Frequently Asked Questions

Individual Therapy

How many sessions will I need?

The number of therapy sessions required vary from person to person. There are many factors that determine how quickly or how long a person remains in treatment.

How ​often will my session occur?

Sessions most commonly occur on a weekly basis. The frequency of therapy sessions is usually discussed in the first session. However, I understand that there are special circumstances that require some people to attend sessions bi-weekly (every other week). For these individuals, treatment usually occurs over a greater length of time, but with no adverse outcome.

Generally, I work with individuals on a weekly basis at the start of treatment. As the treatment advances and individuals progress, sessions are reduced to twice a month and then to once a month. Eventually, sessions are no longer required, yet I remain available for periodic check-in appointments if needed.

What if I am considering medication; can you prescribe them?​

While there is no magic pill curative for any mental health condition (i.e. trauma/PTSD), medications can be helpful in the recovery process. Sometimes people choose to take medication because they believe and are hoping that their symptoms will subside quickly. Others choose to take medication in conjunction with psychotherapy in order to jump start sustained recovery. Individuals considering medication only should be aware that while they may experience short term relief, they are more likely to continue to experience difficulties long term since the cause(s) of mental anguish cannot be addressed by medication.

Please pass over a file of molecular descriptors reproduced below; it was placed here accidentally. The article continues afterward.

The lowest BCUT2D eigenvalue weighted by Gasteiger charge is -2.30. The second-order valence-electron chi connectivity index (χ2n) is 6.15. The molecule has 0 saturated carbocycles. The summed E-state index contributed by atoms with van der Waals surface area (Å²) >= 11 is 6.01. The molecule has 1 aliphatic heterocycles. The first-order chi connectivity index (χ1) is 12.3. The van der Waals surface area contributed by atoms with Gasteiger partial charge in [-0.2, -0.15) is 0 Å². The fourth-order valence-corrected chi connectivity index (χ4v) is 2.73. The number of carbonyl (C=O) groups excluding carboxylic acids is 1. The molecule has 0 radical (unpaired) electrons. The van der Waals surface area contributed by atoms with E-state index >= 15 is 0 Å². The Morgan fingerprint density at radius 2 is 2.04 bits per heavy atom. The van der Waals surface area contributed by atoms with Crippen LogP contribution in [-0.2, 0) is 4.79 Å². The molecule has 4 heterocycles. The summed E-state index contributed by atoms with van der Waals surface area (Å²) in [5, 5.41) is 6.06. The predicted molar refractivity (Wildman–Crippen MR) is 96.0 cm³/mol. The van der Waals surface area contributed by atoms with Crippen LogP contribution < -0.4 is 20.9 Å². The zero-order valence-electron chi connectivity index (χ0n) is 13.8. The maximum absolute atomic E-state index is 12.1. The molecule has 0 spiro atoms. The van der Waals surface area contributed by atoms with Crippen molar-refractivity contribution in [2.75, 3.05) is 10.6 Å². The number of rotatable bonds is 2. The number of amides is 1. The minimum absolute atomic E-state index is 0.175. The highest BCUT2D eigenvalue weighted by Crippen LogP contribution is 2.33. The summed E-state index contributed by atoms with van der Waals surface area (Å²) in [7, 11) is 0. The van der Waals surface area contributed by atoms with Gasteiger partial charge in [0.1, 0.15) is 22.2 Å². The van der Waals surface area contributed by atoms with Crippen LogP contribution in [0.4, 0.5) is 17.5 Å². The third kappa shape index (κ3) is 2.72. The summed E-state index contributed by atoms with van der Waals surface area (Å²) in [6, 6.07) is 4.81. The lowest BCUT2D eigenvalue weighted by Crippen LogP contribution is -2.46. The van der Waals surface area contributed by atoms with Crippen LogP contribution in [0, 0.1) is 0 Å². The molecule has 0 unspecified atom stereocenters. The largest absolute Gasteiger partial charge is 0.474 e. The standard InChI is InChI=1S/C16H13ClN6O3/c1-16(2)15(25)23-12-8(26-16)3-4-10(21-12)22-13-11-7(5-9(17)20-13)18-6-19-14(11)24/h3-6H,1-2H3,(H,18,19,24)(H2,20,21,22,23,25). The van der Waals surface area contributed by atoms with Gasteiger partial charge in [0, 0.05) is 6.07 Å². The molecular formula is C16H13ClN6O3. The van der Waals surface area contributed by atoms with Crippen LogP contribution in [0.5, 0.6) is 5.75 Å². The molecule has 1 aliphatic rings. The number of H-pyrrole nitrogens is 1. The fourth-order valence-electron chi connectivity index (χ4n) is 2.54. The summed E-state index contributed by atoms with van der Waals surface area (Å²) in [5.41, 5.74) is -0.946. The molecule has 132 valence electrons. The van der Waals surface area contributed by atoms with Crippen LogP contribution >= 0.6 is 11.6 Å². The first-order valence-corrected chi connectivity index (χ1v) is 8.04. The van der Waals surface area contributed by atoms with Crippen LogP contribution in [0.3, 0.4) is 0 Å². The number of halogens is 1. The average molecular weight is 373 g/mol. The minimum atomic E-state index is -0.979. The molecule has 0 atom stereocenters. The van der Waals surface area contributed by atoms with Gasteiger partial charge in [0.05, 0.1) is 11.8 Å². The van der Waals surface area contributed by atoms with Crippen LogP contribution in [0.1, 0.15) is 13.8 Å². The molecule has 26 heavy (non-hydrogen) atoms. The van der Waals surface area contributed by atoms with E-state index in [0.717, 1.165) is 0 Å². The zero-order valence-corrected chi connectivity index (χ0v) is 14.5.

Furthermore, while some states grant prescription privileges to psychologist, California is not one of those states. Therefore, I am unable to prescribe any medications to you. I am also unable to provide my professional opinion on any mental health medication you may have already been prescribed. Any concerns about your medication must be addressed with the provider who gave you the prescription.

You have children; how can you understand what I'm going through regarding miscarriage, infertility or the loss of my child?

If you have this question, please know that you are not alone. No matter what the concern, most people want to feel understood. The reality is I do not know what it feels like to be in your shoes or to live your life. However, this is not only true for you, but it is also true for everyone I treat. While I am not able to share in your or anyone else's exact experience, I do understand and have experience working with those who feel confused or scared about future prospects. I understand how to help those who have yet to mourn the loss of their dreams for a family of their own or those live with well-meaning family members that tell them to move on. Living with the consequences of infertility or the death of a child is not easy. Individual therapy is a safe place for you to begin to piece your life back together.

Do I need a referral to see you?

While I certainly do accept referrals from physicians, lawyers, occupational therapists, and other health professionals, a referral is not needed to initiate services in my practice. If you are interested in therapy services, please contact me directly and I will be happy to schedule an initial appointment and answer any questions you may have.

What is evidence-based therapy?​

Evidence-based therapy, also known as evidence-based practice, includes any therapy that has been researched and has peer-reviewed scientific evidence supporting its effectiveness. Evidence-based is considered to be the gold-standard of practice. The goal of evidence-based therapy is to promote the practice of safe and effective psychological treatment, as these therapies have been carefully researched and numerous clinical trials have demonstrated that they effectively reduce psychological symptoms and improve quality of life for sustained periods of time. Cognitive Behavioral Therapy (CBT) is one such treatment and is the modality upon which I utilize for treatment.